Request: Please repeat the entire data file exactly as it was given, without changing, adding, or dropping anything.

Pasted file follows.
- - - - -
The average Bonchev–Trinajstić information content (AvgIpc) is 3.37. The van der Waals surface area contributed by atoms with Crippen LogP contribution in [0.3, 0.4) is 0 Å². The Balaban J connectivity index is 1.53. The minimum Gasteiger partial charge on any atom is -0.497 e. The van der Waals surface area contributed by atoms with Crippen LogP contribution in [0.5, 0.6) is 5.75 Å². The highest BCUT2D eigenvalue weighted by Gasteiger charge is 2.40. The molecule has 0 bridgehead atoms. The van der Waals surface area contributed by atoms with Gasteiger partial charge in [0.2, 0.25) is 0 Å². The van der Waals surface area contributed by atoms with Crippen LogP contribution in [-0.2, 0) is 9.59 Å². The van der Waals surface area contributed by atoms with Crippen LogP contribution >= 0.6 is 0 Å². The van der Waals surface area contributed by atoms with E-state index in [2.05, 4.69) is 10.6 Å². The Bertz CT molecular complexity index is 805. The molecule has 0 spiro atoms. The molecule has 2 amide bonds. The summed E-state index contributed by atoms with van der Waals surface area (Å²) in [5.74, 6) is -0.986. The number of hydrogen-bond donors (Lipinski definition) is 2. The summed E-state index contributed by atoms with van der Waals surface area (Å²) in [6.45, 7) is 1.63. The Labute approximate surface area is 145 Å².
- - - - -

The average Bonchev–Trinajstić information content (AvgIpc) is 3.37. The van der Waals surface area contributed by atoms with Crippen LogP contribution in [0.3, 0.4) is 0 Å². The Balaban J connectivity index is 1.53. The minimum Gasteiger partial charge on any atom is -0.497 e. The van der Waals surface area contributed by atoms with Crippen LogP contribution in [0.5, 0.6) is 5.75 Å². The highest BCUT2D eigenvalue weighted by Gasteiger charge is 2.40. The molecule has 0 bridgehead atoms. The van der Waals surface area contributed by atoms with Gasteiger partial charge in [0.2, 0.25) is 0 Å². The van der Waals surface area contributed by atoms with Crippen LogP contribution in [-0.2, 0) is 9.59 Å². The van der Waals surface area contributed by atoms with Crippen LogP contribution >= 0.6 is 0 Å². The van der Waals surface area contributed by atoms with E-state index in [2.05, 4.69) is 10.6 Å². The Bertz CT molecular complexity index is 805. The molecule has 0 spiro atoms. The molecule has 2 amide bonds. The summed E-state index contributed by atoms with van der Waals surface area (Å²) in [5.74, 6) is -0.986. The number of hydrogen-bond donors (Lipinski definition) is 2. The summed E-state index contributed by atoms with van der Waals surface area (Å²) in [6.45, 7) is 1.63. The Labute approximate surface area is 145 Å².